In our new series “Three questions for…” we focus on Asian stocks. In this instalment, the Japan Equity Team of Nikko Asset Management explains why Sony shares are a good choice.
AsiaFundManagers.com: What is your favourite Asian share?
Japan Equity Team: Basically, we do not favour any particular Asian stock over all others. However, we have identified a company that has the potential to generate alpha across different market cycles, namely Sony. In the seven years since the Abe administration began economic reforms, the Nikkei stock index has more than doubled. During this time (since December 2012) Sony shares have risen by over 600 percent.
AsiaFundManagers.com: What speaks for the company?
Japan Equity Team: Sony has been praised in the financial markets for its bold restructuring during the early stages of Abenomics (2012-2015). Following this restructuing, it was time for the company to consolidate its profits and take the offensive. Sony invested resources in the development of complementary metal oxide semiconductor (CMOS) image sensors. This optical technology is used in a variety of digital camera imaging devices. A recent example is the Apple iPhone 11, which uses Sony’s CMOS image sensor software to process photos taken by multi-lens smartphones. Sony’s dramatic shift in focus, which included investments in image sensors, games, music, and movies, paid off in October 2017, as the company reported record profits for the first time in two decades.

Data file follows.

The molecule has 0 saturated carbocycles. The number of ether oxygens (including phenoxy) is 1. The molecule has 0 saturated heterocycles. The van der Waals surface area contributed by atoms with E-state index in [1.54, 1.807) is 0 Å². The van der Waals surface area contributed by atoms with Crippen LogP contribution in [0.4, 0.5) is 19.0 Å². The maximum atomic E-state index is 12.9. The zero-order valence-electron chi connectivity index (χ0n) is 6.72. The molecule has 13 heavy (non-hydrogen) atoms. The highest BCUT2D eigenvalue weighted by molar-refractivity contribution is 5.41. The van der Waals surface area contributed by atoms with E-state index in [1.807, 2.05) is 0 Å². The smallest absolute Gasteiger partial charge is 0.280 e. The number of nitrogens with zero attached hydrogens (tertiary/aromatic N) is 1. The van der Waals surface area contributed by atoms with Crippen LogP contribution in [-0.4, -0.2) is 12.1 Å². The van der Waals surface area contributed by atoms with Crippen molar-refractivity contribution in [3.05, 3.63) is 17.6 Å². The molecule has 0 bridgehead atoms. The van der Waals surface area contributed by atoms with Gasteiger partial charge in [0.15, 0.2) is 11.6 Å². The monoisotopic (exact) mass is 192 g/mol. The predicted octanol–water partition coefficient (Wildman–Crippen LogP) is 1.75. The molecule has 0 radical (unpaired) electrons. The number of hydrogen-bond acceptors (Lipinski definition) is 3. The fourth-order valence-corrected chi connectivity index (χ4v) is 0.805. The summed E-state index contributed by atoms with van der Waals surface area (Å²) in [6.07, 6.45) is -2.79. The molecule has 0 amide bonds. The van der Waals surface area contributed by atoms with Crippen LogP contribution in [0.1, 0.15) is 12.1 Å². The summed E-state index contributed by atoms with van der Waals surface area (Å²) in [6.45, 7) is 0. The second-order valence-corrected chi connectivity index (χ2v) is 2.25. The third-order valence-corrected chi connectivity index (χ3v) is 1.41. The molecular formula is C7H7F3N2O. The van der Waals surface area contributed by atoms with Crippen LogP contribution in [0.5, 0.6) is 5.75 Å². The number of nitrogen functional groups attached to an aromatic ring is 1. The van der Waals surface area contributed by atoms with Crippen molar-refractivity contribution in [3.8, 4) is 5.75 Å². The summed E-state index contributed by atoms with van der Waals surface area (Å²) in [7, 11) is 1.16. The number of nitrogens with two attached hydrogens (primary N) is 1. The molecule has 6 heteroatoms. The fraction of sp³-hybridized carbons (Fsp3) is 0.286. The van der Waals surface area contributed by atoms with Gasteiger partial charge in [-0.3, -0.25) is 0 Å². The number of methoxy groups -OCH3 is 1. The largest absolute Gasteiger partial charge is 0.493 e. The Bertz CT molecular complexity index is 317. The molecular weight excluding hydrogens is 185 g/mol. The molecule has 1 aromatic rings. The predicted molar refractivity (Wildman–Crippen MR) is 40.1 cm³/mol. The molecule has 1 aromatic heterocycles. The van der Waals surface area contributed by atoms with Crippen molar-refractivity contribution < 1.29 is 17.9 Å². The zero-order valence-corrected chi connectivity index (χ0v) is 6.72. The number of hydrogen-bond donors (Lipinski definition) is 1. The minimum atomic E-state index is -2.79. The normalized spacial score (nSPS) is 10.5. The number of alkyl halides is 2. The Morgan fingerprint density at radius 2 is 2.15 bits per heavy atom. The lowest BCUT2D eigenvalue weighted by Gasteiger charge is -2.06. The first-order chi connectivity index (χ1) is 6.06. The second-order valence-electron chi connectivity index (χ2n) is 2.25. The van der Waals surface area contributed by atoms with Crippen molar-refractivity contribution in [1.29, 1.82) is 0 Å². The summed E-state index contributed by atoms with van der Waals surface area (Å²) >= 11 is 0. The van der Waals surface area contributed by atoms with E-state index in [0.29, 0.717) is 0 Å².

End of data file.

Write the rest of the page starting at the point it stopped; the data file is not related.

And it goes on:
AsiaFundManagers.com: What is the potential of Sony shares?
Japan Equity Team: The consumer electronics giant has proven that it can overcome both internal structural problems and unfavourable external circumstances, while at the same time generating alpha over a longer period of time. This ability to use leading edge technology (innovation) to keep pace with technological change and changing market trends (adaptation to change) is quite rare.
Because Japan plays only a limited role in the global content industry (555 bn. USD) outside of comics, animation and computer games, and is barely represented in the key categories of broadcasting, films and music, the country’s ability to innovate is still limited. However, we believe that Sony, with its platform and content, is better positioned than any other Japanese company to tap these markets more effectively.